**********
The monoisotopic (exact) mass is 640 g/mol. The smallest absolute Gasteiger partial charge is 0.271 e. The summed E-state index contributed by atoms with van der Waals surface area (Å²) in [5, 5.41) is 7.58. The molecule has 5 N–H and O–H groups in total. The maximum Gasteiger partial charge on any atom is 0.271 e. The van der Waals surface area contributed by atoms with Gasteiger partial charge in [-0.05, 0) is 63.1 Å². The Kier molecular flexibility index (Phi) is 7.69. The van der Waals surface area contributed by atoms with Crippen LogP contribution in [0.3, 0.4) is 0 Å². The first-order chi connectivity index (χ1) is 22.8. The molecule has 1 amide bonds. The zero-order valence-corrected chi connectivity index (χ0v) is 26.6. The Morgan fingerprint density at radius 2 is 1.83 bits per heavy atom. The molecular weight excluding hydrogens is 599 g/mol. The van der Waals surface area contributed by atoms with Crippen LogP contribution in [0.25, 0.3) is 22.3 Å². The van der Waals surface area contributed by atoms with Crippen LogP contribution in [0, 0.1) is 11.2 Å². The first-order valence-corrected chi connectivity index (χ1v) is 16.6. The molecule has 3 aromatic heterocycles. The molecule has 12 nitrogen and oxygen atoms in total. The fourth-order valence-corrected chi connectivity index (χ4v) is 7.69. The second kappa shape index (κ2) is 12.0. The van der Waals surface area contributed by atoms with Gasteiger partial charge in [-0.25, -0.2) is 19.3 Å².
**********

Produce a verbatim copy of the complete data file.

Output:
The monoisotopic (exact) mass is 640 g/mol. The smallest absolute Gasteiger partial charge is 0.271 e. The summed E-state index contributed by atoms with van der Waals surface area (Å²) in [5, 5.41) is 7.58. The molecule has 5 N–H and O–H groups in total. The maximum Gasteiger partial charge on any atom is 0.271 e. The van der Waals surface area contributed by atoms with Gasteiger partial charge in [-0.05, 0) is 63.1 Å². The Kier molecular flexibility index (Phi) is 7.69. The van der Waals surface area contributed by atoms with Crippen LogP contribution in [0.3, 0.4) is 0 Å². The first-order chi connectivity index (χ1) is 22.8. The molecule has 1 amide bonds. The zero-order valence-corrected chi connectivity index (χ0v) is 26.6. The Morgan fingerprint density at radius 2 is 1.83 bits per heavy atom. The molecular weight excluding hydrogens is 599 g/mol. The van der Waals surface area contributed by atoms with Crippen LogP contribution in [0.25, 0.3) is 22.3 Å². The van der Waals surface area contributed by atoms with Crippen LogP contribution in [0, 0.1) is 11.2 Å². The first-order valence-corrected chi connectivity index (χ1v) is 16.6. The molecule has 3 aromatic heterocycles. The molecule has 12 nitrogen and oxygen atoms in total. The fourth-order valence-corrected chi connectivity index (χ4v) is 7.69. The second kappa shape index (κ2) is 12.0. The van der Waals surface area contributed by atoms with Gasteiger partial charge in [-0.25, -0.2) is 19.3 Å².